Jeremy Hunt expected to increase number of Britons paying top tax rate
Jeremy Hunt is expected to increase the number of people paying the highest rate of tax by lowering the threshold from £150,000, according to Treasury sources.
The move to increase the number of taxpayers paying the 45p rate of tax is a handbrake turn from Liz Truss’s government, which proposed to abolish the rate altogether.
A Treasury source said there was an option to raise the headline rate of tax but a “significant lowering” of the threshold for the highest earners would be more likely.
At the autumn statement next Thursday, Hunt will set out tax rises and spending cuts totalling £60bn, roughly divided into £35bn of spending cuts and £25bn of tax rises.
The move to increase the threshold for the 45p rate would be in keeping with Hunt’s public vow that tax rises should hit those with the “broadest shoulders”, though he is expected to freeze lower tax thresholds, which will bring in billions for the Treasury as more earners are dragged into different tax bands by inflation.
However, the Treasury has ruled out changes to higher-rate pension tax relief, over concerns it could disincentivise people to save and would hit middle earners.
Ministers are also discussing the possibility of significant tax rises by allowing changes to the rules that councils must hold referendums if they raise taxes by more than 2.99%.
Hunt and Rishi Sunak have put the bulk of the fiscal pressure on spending cuts, though the statement will stick to the current spending review for the next two years – which will probably see departmental spending squeezed by inflation. But departments are likely to see the rate of spending decreased after that point.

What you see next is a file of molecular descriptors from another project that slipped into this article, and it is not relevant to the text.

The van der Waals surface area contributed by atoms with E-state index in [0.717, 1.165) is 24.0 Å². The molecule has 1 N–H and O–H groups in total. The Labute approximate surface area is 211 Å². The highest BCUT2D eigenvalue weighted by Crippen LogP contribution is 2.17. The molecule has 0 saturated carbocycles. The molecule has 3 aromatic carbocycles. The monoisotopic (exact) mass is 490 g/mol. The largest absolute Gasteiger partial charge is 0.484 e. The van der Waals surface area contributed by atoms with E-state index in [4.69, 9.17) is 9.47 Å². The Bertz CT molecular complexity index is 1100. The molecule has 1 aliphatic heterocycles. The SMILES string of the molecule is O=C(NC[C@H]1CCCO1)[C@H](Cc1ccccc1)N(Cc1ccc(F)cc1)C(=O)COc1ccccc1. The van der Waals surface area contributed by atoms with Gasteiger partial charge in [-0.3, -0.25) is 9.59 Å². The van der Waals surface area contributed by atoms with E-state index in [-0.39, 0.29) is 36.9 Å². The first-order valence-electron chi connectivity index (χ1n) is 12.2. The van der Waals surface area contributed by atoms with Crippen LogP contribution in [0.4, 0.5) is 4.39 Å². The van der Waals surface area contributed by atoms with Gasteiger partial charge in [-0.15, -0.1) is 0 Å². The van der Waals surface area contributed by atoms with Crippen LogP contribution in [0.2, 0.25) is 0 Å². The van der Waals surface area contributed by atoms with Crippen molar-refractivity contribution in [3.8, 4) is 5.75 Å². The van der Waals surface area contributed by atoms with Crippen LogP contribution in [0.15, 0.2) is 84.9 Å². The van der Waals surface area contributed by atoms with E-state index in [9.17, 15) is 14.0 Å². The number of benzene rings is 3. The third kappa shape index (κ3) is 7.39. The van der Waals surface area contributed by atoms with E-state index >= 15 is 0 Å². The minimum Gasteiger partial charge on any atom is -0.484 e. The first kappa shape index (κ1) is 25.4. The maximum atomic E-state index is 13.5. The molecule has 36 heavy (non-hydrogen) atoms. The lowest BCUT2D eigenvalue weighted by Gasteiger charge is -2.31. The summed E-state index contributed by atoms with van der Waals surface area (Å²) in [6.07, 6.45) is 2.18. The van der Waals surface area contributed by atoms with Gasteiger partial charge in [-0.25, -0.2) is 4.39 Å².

“Even during austerity budgets went up, but the rates will be a lot lower than they might have been,” one Whitehall source said.
Sunak and Hunt are said to be keen to avoid real-terms cuts to benefits or breaking the pensions triple lock, where billions could be saved by raising both in line with earnings rather than inflation.
It is understood that preliminary work sent to the Office of Budget Responsibility included the possibility of raising both in line with inflation, which many Tory MPs have publicly demanded. However, one senior source said although the instinct of Hunt and Sunak was to protect pensions and benefit rises, there were still concerns about the current balance of measures “to make the numbers add up” and that those areas had not been taken off the table.
The scale of the measures needed has been made greater by the Bank of England’s dire forecasts last week, when it predicted that higher interest rates would push the economy into the longest recession since the 1930s.
The Bank blamed higher energy prices and a tight labour market for the decision to increase interest rates. Hunt’s fiscal squeeze is likely to worsen the forecasts, and the Bank said the economy was already contracting and would continue to shrink for eight consecutive quarters to the summer of 2024.
On Wednesday the former Treasury minister Harriett Baldwin was elected to chair the Treasury select committee after her predecessor, Mel Stride, joined Sunak’s cabinet.
Baldwin, who previously worked for JP Morgan, has been a longtime sceptic of the performance of the Bank of England, repeatedly pressing the governor, Andrew Bailey, over low interest rates well before Vladimir Putin’s invasion of Ukraine and the subsequent economic turmoil.